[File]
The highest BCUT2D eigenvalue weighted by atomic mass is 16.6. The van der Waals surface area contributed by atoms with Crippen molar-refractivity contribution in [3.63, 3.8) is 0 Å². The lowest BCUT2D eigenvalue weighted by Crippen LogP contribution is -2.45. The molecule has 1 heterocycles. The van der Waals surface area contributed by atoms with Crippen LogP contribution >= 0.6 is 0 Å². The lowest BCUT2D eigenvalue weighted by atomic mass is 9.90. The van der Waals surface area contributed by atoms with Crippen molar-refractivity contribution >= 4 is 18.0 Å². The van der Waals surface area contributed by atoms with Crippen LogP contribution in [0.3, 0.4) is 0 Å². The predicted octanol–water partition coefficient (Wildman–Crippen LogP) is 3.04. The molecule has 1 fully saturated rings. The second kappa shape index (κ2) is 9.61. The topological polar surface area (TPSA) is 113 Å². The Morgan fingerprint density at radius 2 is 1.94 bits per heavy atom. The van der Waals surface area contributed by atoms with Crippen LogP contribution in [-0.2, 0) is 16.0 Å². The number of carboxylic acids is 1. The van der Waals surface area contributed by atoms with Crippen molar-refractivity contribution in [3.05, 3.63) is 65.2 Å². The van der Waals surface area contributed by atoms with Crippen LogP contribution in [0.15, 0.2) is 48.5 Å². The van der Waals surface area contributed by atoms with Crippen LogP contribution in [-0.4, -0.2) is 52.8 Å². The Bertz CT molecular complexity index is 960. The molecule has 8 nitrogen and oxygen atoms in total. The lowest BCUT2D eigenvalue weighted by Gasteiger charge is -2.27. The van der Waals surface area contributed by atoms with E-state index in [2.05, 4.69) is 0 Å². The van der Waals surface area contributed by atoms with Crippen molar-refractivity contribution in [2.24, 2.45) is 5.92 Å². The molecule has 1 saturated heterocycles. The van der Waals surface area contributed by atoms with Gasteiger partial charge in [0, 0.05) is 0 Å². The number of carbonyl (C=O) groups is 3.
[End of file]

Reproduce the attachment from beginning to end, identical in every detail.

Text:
The highest BCUT2D eigenvalue weighted by atomic mass is 16.6. The van der Waals surface area contributed by atoms with Crippen molar-refractivity contribution in [3.63, 3.8) is 0 Å². The lowest BCUT2D eigenvalue weighted by Crippen LogP contribution is -2.45. The molecule has 1 heterocycles. The van der Waals surface area contributed by atoms with Crippen LogP contribution >= 0.6 is 0 Å². The lowest BCUT2D eigenvalue weighted by atomic mass is 9.90. The van der Waals surface area contributed by atoms with Crippen molar-refractivity contribution >= 4 is 18.0 Å². The van der Waals surface area contributed by atoms with Crippen LogP contribution in [0.3, 0.4) is 0 Å². The predicted octanol–water partition coefficient (Wildman–Crippen LogP) is 3.04. The molecule has 1 fully saturated rings. The second kappa shape index (κ2) is 9.61. The topological polar surface area (TPSA) is 113 Å². The Morgan fingerprint density at radius 2 is 1.94 bits per heavy atom. The van der Waals surface area contributed by atoms with Crippen LogP contribution in [-0.2, 0) is 16.0 Å². The number of carboxylic acids is 1. The van der Waals surface area contributed by atoms with Crippen molar-refractivity contribution in [3.05, 3.63) is 65.2 Å². The van der Waals surface area contributed by atoms with Crippen LogP contribution in [0.15, 0.2) is 48.5 Å². The van der Waals surface area contributed by atoms with Crippen LogP contribution in [-0.4, -0.2) is 52.8 Å². The Bertz CT molecular complexity index is 960. The molecule has 8 nitrogen and oxygen atoms in total. The lowest BCUT2D eigenvalue weighted by Gasteiger charge is -2.27. The van der Waals surface area contributed by atoms with E-state index in [2.05, 4.69) is 0 Å². The van der Waals surface area contributed by atoms with Crippen molar-refractivity contribution in [2.24, 2.45) is 5.92 Å². The molecule has 1 saturated heterocycles. The van der Waals surface area contributed by atoms with Gasteiger partial charge in [0, 0.05) is 0 Å². The number of carbonyl (C=O) groups is 3.